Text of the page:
More than 20,000 outpatient eye appointments were missed or cancelled at Shrewsbury and Telford Hospital NHS Trust last year.
Now chiefs have rolled out a plan to improve communication with patients with conditions such as cataracts and glaucoma and make £500,000 in savings.
The figures illustrate the pressure being placed on departments at the hospitals. Staffing pressures have currently led to a stop on new eye patients and the suspension of glaucoma surgery.
Just over half of 10,703 appointments were cancelled in 2016 by patients themselves while the opthalmology departments cancelled 9,992.
In 2015 a total of 24,113 eye clinic appointments for patients failed to go ahead and in January 2017 a total of 1,686 were cancelled.
Patients confused by appointment letters, consultants taking leave, patient sickness or being unavailable and slots being moved due to more urgent cases were among the reasons for cancellations. The data obtained under the Freedom of Information Act also show that on average the trust managed to reschedule appointments within 11 days.
And it has been taking 56 days for a patient referred by a GP to be contacted by the trust’s Clinic 10 eye unit.
To tackle the issues, which the trust said is unrelated to the closure of some of its eye clinics including adult squint surgery, staff took part in an intensive workshop aimed to resolve the problems. Moves include reducing the number of different letters used to inform patients of their appointment from 40 versions to one standard letter.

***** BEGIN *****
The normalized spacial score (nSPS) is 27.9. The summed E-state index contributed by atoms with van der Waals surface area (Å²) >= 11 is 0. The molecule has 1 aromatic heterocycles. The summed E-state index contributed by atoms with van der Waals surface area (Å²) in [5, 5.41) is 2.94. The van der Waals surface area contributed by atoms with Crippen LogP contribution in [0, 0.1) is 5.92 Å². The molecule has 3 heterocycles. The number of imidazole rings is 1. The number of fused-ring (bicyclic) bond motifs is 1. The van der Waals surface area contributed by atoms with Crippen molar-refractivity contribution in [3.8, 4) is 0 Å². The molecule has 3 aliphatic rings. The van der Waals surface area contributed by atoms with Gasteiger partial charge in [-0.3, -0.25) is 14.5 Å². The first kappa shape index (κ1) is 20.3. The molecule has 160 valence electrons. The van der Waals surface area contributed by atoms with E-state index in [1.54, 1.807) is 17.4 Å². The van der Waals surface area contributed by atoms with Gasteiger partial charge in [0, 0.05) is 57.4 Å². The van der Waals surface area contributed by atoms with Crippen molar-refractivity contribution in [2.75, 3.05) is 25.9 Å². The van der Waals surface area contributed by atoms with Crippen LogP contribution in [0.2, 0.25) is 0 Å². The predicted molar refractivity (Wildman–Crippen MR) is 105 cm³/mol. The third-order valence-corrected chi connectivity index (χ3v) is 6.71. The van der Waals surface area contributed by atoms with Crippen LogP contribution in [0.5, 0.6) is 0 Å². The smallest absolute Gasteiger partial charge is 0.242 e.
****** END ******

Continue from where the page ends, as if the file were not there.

The effort to reduce problems is being assisted by the trust’s American improvement partner the Virginia Mason Institute.
SaTH’s learning and development trainer Ian Green said: “This is obviously not acceptable so what will happen going forward, as a result of the RPIW, is patients will receive an acknowledgement letter from the trust within seven days of being referred. We are not reinventing the wheel, but what we do hope to achieve is a greater reassurance, and therefore a better experience, for our patients.
“From speaking to patients and learning from letters of concern it became apparent that a large number of cancelled ophthalmology appointments were a result of patients not understanding the letter we sent them.
“The feedback was that the appointment letters were too wordy and didn’t focus clearly enough on the important facts. As a result appointments are being postponed because patients are attending the wrong hospital or not bringing required items with them.
“At one time we had 40 different appointment letter templates all saying the same thing, but differently. We now have just one letter, and furthermore it is clear and concise – much like you’d expect from a hotel or a business.”Subscribe to our Newsletter